Monday's much publicized Today show interview with former talk-show host John Ziegler about his interview with convicted pedophile Jerry Sandusky, the former Penn State assistant coach, could wind up doing further harm to the morning show's ratings, several media analysts agreed. Tim Molloy of TheWrap.com wrote, On the one hand, Today could be seen as putting an interview with a child molester in its proper context. Or the show could be seen as trying to have it both ways, by hyping the interview for ratings even as it cast doubt on its believability. Jon Boon, writing for the celebrity website RadarOnline, observed, When first promoted, the Sandusky interview was presented as if it [had] been obtained by NBC News journalists. However it was actually an excerpt from a very subjective film by Ziegler called The Framing of Joe Paterno. Diane Dimond, who herself was accused of airing unfounded accusations of child molestation against Michael Jackson during her decade-long coverage of the Jackson case, called the Today interview with Ziegler a debacle. In a column for the Daily Beast, Dimond, quotes Ziegler as saying that NBC lawyers put him in an insanely restrictive situation about what I could say, particularly about a statement that he claims to have obtained from victim No. 2 in the Sandusky case, denying that he had ever been raped in a shower by the Penn State coach. While Ziegler maintains that he had expected to be interviewed about his contention that former head coach Joe Paterno had been framed, he told Dimond that he found himself having to defend his interview with Sandusky. However, Dimond commented, A rehash of a deceased coach's firing is nothing compared to what a notorious convict says from behind bars. It's the latter that makes for good TV and high ratings in the cutthroat marketplace of morning television -- even if what Sandusky said isn't new or newsworthy.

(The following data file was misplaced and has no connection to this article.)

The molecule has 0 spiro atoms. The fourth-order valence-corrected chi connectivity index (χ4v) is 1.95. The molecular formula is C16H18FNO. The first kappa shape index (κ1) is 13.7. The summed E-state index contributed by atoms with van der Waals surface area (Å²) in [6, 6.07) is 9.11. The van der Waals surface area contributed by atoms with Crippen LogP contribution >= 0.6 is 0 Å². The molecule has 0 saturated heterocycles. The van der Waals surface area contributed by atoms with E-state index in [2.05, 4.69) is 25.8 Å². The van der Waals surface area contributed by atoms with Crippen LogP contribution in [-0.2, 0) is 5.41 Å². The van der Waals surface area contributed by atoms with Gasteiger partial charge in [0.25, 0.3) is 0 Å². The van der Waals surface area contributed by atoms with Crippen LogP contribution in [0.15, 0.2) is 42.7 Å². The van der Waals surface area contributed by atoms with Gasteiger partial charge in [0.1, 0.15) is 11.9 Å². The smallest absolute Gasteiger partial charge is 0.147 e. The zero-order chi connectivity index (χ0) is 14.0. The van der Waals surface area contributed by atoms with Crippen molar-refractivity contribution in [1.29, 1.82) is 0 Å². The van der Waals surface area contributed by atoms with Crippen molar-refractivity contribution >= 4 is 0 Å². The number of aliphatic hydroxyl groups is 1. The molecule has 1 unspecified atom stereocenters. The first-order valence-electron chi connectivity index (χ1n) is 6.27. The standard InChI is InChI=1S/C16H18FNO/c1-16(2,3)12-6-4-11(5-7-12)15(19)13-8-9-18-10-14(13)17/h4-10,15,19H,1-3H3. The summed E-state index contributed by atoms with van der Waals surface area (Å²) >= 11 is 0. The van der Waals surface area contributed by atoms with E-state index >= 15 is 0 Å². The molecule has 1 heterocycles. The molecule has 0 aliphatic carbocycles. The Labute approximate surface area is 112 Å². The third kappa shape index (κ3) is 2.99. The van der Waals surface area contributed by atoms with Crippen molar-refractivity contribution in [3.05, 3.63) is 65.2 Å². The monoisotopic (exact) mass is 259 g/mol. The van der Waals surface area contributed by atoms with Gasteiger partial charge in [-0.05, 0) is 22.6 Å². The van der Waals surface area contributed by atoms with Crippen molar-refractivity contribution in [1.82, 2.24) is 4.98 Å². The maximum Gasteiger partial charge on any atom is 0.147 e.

Rock and Roll pioneer Chuck Berry has passed away at the age of 90.
Are Emma Watson's greatest roles just two sides of the same coin?
It's an important day for 'Sesame Street' as they take the first step in helping more kids to relate.
He also gets to meet his long-lost twin brother Dru.